After Hobbiton, still giddily excited (and walking away with a Green Dragon pint mug and a Lord of the Rings location guidebook in our hands), our next stop was Rotorua. A decent-sized city on the shores of a lake bearing the same name, Rotorua is mostly famous for its geothermal activity, geysers and hot mud pools, which have the effect of making it probably the smelliest place we will visit in New Zealand (it's all the sulphur). This did have the bonus, though, of meaning our hostel had the opportunity of a private hot tub for its guests - a bit more luxury than you'd usually expect, isn't it? - and the city itself is positively overrun with spas of various sorts. One evening we took ourselves to the most famous, the Polynesian Spa, which was just around the corner from our hostel; it overlooks Lake Rotorua which means that if you're there in the p.m., as we were, you can watch the sun set over the lake and various seabirds fly over its ochre-lit waters while you yourself steam away in a hot pool. The combination of the hot water beneath you and the cool winter breeze against your bare neck and head is giddily relaxing.

Other activities in Rotorua included walking underneath huge cavernous Redwood trees and up the Pohaturoa track, which takes you up to a viewpoint over the town and the lake, with all its steam rising up from the earth. New Zealand being such a volcanic place does make you feel closer to all the Earth's various mysterious processes - like you can see the cracks at the edges. You get much the same effect from visiting Kuirau Park, a large open expanse with various cracks and geysers, and walkways running through the middle of them (see left). Very atmospheric. Walking around the lake a little - past unknown waterbirds like black swans and the like - brought us to another feature Rotorua boasts: Ohinemutu Village, a Maori village with various meeting houses and statues, and an Anglican-Maori church slapbang in the middle of it, one of the oddest architectural hybrids I've seen.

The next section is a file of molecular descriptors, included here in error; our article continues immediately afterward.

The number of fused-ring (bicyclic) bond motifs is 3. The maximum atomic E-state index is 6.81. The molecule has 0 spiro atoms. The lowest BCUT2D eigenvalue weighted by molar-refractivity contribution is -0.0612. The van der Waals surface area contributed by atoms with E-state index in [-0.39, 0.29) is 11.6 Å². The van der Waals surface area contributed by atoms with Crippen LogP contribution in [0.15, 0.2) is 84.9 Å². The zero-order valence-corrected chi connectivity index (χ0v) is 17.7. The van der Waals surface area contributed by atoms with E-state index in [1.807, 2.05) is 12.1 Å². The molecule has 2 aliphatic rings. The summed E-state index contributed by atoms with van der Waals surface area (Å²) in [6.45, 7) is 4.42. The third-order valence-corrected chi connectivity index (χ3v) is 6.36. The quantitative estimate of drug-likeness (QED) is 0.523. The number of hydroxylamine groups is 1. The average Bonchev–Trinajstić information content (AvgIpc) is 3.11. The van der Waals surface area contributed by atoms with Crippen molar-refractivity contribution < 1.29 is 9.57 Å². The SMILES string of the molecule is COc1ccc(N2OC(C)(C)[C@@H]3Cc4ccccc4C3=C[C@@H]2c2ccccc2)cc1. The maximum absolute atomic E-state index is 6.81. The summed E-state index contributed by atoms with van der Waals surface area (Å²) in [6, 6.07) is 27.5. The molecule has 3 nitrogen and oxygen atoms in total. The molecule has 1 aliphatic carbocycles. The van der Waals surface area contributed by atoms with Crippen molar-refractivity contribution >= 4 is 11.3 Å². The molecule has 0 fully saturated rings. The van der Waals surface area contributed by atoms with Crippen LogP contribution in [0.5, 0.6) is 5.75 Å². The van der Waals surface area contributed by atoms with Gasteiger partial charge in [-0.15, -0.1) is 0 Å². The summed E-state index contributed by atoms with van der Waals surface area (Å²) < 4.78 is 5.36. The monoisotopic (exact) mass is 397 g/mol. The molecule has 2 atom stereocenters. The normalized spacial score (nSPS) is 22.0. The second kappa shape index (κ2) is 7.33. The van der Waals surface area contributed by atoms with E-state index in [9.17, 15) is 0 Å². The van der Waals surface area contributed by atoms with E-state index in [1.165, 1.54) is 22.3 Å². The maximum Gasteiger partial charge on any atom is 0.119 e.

After a couple of days in Rotorua we met up with our uncle Steve and set off on a bit of a road-trip. He's lived in New Zealand for about 12 years now and had a number of exciting ideas about things we could do and places we could go. The next few days saw us journey from campsite to campsite, often staying in cabins and travel lodge type things that were usually a bit more out of the way, but frequently with gorgeous attractions very close by. Our first night involved a moonlit dip in a geothermal pool only a few metres from where we were staying (not as warm as it could have been, really, given it had rained so much recently ... but being in the dark underneath the trees as steam rises around you and with only the moon's light to see by is quite something nonetheless). Another place we stopped off at was Orakei Korako, between Lake Rotorua and Lake Taupo, billed as New Zealand's most impressive geothermal attraction. And it really was quite something - fabulous geysers and mud pools, hot water running over rock and creating spectacular rainbow-like displays of coloured algae and silica. The sounds around you are incredible, as though the earth itself is gurgling just beneath you. Maori mythology follows you wherever you go, too, with chilling names like 'The Devil's Throat'. Passing back through Rotorua also allowed us to visit an adventure park called "Skyline Rotorua", in which we had the fun experience of the luge ride, hurtling down slopes in small sled-like things. I say 'hurtling', but I was fairly timid in my speed compared to some die-hards. It's good fun though.